Saturday, March 14, 2015

Canada Faces Scandal Over Military Suicides Too

Secret military suicide report blames soldier
The Canadian Press
By Murray Brewster
March 12, 2015
The 1,434 pages contain little analysis of what the military did to help him, blaming his suicide on the end of his relationship with his common-law spouse and his addictions, which it attributed to the break-up of his parents.
A photo of Cpl. Stuart Langridge is seen along with his beret and medals at a news conference on Parliament Hill in Ottawa, Thursday October 28, 2010.
Adrian Wyld Canadian Press

OTTAWA – A previously secret military investigation into the suicide of Cpl. Stuart Langridge blames not only Langridge himself for the tragedy, but also his biological parents, who divorced when he was five.

The board of inquiry report released Thursday was written nearly six years ago, a few months after the 28-year-old was found hanged in his Edmonton barracks.

National Defence had refused to release the findings to his parents, one of the reasons his mother Sheila and stepfather Shaun Fynes complained to the country’s military police watchdog.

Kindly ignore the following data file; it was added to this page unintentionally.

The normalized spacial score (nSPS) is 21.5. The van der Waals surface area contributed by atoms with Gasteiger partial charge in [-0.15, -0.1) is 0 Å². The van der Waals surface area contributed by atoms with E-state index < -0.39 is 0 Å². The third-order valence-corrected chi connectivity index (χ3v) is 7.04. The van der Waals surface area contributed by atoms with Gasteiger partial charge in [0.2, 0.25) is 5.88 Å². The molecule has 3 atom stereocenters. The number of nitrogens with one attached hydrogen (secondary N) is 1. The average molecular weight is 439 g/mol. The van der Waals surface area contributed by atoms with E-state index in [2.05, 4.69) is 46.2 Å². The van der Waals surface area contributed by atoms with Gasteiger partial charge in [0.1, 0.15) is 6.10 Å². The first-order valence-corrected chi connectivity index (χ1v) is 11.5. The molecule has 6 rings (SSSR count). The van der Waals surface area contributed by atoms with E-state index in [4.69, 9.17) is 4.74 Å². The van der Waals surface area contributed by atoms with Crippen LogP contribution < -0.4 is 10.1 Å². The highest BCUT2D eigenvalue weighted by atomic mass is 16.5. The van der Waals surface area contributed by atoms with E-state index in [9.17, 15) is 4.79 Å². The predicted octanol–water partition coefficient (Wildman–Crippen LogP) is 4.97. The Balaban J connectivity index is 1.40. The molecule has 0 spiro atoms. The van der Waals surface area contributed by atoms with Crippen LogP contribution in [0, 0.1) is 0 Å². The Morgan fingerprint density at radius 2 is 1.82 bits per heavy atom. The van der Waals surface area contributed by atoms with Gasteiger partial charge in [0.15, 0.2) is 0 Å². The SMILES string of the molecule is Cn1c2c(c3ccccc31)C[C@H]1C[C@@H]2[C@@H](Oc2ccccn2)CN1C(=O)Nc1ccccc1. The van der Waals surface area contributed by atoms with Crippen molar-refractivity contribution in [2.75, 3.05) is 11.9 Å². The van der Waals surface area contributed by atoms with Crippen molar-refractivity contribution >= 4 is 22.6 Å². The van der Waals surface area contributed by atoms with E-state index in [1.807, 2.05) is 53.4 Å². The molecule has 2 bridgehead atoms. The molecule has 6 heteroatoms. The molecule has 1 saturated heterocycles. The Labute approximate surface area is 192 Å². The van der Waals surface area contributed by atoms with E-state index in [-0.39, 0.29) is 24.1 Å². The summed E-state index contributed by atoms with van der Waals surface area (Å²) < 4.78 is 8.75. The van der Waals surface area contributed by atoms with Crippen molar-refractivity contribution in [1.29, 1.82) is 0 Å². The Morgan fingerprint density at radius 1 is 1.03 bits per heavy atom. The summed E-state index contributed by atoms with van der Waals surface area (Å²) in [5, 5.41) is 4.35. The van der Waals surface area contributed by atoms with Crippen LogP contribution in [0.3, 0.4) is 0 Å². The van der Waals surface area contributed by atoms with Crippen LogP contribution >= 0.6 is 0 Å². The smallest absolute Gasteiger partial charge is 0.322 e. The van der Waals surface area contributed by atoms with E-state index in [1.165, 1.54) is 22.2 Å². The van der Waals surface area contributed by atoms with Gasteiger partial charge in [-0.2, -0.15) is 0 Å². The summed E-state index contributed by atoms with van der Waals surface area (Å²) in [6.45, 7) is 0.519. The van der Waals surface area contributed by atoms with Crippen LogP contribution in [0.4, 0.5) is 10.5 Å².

It dismissed what he witnessed Bosnia and Afghanistan as not relevant to his mental health, even though he told military doctors it bothered him.
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‘They took our son away': The Canadian military’s war against a dead soldier’s family
National Post
Published Thursday, March 12, 2015

It’s hard to see Sheila Fynes as threatening.

The diminutive 67-year-old has a pleasant demeanour and likes to serve homemade cookies to guests.

But for some in the Canadian Forces, she became one of the most hated individuals in the country.

Fynes’s crime was that she wouldn’t shut up. She, and her husband Shaun, refused to stop speaking out about the suicide of their Afghan veteran son, Stuart Langridge. For seven years they continued to ask embarrassing questions and push for accountability from the Canadian Forces and military police.

In response, some in the Canadian Forces conducted a behind-the-scenes smear campaign. In more than 25 years covering the military, I’ve never seen such a vindictive attack.

The catalyst was a two-part series in the Ottawa Citizen in June 2009 which detailed the roadblocks the couple faced in trying to uncover answers about their son’s death.

Langridge, a model soldier and veteran of Bosnia and Afghanistan, was suffering from symptoms of post-traumatic stress disorder when he killed himself at CFB Edmonton in 2008. He had attempted suicide five times before his death.

His parents claimed he was dismissed as a drunk and an addict and ill-treated by his superiors.
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